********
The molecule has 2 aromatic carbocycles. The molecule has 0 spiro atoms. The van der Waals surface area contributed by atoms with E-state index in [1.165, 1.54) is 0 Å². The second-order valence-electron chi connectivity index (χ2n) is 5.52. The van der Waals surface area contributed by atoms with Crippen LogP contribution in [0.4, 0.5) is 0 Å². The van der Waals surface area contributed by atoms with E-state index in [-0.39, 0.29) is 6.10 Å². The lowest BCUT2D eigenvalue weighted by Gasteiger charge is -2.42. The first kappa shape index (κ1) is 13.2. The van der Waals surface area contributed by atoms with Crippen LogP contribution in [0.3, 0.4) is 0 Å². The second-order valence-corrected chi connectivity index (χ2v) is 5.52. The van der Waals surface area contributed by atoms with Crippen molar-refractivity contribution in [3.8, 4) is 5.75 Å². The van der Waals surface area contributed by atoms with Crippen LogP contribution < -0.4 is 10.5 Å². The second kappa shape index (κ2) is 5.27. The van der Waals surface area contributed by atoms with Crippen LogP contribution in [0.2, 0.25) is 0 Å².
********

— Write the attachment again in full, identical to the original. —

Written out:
The molecule has 2 aromatic carbocycles. The molecule has 0 spiro atoms. The van der Waals surface area contributed by atoms with E-state index in [1.165, 1.54) is 0 Å². The second-order valence-electron chi connectivity index (χ2n) is 5.52. The van der Waals surface area contributed by atoms with Crippen LogP contribution in [0.4, 0.5) is 0 Å². The van der Waals surface area contributed by atoms with E-state index in [-0.39, 0.29) is 6.10 Å². The lowest BCUT2D eigenvalue weighted by Gasteiger charge is -2.42. The first kappa shape index (κ1) is 13.2. The van der Waals surface area contributed by atoms with Crippen LogP contribution in [0.3, 0.4) is 0 Å². The second-order valence-corrected chi connectivity index (χ2v) is 5.52. The van der Waals surface area contributed by atoms with Crippen molar-refractivity contribution in [3.8, 4) is 5.75 Å². The van der Waals surface area contributed by atoms with Crippen LogP contribution < -0.4 is 10.5 Å². The second kappa shape index (κ2) is 5.27. The van der Waals surface area contributed by atoms with Crippen LogP contribution in [0.2, 0.25) is 0 Å².